Dir: Steve McQueen

UK, Ireland


96 mins


Part of: BAFTA Debuts

Michael Fassbender, Liam Cunningham, Liam McMahon

Turner Prize winning artist Steve McQueen’s incendiary debut launched his narrative film career.

One of the UK’s top visual artists, Hunger marked the arrival of McQueen as a narrative filmmaker, as well as providing the earliest demonstration of his star Michael Fassbender’s mesmerising screen presence. Like McQueen’s Oscar-winning 12 Years a Slave, Hunger brings history to life with an intense, almost overpowering emotional immediacy and imagery of beauty and horror.

Hunger is the unflinching dramatisation of the last weeks in the life of Bobby Sands (Fassbender), the Provisional IRA member who led the 1981 Irish hunger strike in the political wing of Belfast’s Maze Prison. Ten prisoners starved themselves to death in protest at being denied official political prisoner status by the British government under Margaret Thatcher. Sands’ passionate commitment to his beliefs and in the righteousness of his cause are portrayed in a stunning central scene where he discusses the morality of the strike with a visiting priest (Liam Cunningham).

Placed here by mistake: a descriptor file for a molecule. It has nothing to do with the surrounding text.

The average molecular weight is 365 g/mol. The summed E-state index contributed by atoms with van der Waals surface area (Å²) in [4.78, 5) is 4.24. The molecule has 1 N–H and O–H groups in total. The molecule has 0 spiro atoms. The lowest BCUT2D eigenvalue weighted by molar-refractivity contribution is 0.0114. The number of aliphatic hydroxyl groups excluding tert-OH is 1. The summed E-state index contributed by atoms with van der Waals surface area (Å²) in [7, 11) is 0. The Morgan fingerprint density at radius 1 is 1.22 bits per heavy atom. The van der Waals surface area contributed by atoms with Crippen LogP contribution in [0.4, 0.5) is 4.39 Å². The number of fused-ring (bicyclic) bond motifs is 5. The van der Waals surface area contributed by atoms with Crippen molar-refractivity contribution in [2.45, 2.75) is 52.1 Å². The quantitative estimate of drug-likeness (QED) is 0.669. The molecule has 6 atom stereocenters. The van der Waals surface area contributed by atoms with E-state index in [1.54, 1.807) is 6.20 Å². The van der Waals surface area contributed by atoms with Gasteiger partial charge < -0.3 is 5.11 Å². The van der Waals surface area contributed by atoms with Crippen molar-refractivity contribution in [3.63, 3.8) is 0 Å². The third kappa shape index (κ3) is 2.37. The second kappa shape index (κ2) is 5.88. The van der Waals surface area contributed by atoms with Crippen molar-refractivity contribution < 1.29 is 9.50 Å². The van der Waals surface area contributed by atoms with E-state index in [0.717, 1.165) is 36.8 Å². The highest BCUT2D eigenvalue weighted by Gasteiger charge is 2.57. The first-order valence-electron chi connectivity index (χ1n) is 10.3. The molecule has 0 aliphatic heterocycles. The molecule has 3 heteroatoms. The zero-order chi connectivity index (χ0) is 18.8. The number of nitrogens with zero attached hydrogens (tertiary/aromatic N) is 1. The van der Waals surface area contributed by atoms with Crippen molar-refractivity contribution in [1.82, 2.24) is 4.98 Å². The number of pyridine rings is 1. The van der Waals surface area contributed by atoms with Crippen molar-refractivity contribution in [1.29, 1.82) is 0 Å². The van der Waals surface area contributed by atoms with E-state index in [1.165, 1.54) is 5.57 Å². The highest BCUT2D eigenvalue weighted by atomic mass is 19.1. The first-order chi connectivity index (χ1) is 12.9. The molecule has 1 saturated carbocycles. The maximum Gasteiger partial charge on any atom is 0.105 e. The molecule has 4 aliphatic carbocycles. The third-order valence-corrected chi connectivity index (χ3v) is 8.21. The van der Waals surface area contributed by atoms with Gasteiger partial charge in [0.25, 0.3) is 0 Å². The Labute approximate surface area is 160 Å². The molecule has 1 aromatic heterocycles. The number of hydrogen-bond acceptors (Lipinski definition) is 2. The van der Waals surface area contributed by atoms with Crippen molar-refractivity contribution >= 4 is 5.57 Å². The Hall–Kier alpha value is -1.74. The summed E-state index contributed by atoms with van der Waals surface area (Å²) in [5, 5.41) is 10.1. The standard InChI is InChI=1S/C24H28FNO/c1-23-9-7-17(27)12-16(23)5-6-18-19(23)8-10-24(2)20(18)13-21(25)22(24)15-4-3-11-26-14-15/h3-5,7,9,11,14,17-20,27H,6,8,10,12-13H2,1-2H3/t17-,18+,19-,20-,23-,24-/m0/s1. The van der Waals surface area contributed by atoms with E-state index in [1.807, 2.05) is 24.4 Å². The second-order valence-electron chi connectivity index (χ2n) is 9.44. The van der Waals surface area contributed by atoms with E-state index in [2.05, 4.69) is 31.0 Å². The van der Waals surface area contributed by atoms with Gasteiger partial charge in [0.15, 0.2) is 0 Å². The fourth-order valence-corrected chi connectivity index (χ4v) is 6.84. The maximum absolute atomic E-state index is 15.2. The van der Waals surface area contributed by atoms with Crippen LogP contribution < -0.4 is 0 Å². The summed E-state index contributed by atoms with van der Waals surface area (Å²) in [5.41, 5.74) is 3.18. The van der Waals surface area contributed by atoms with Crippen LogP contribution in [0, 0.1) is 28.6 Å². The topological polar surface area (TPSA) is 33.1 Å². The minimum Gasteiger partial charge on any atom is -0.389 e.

Asking questions about idealism and extremism that resonate to this day, Hunger is necessary and devastating viewing.

This title is no longer available for booking from the ICO

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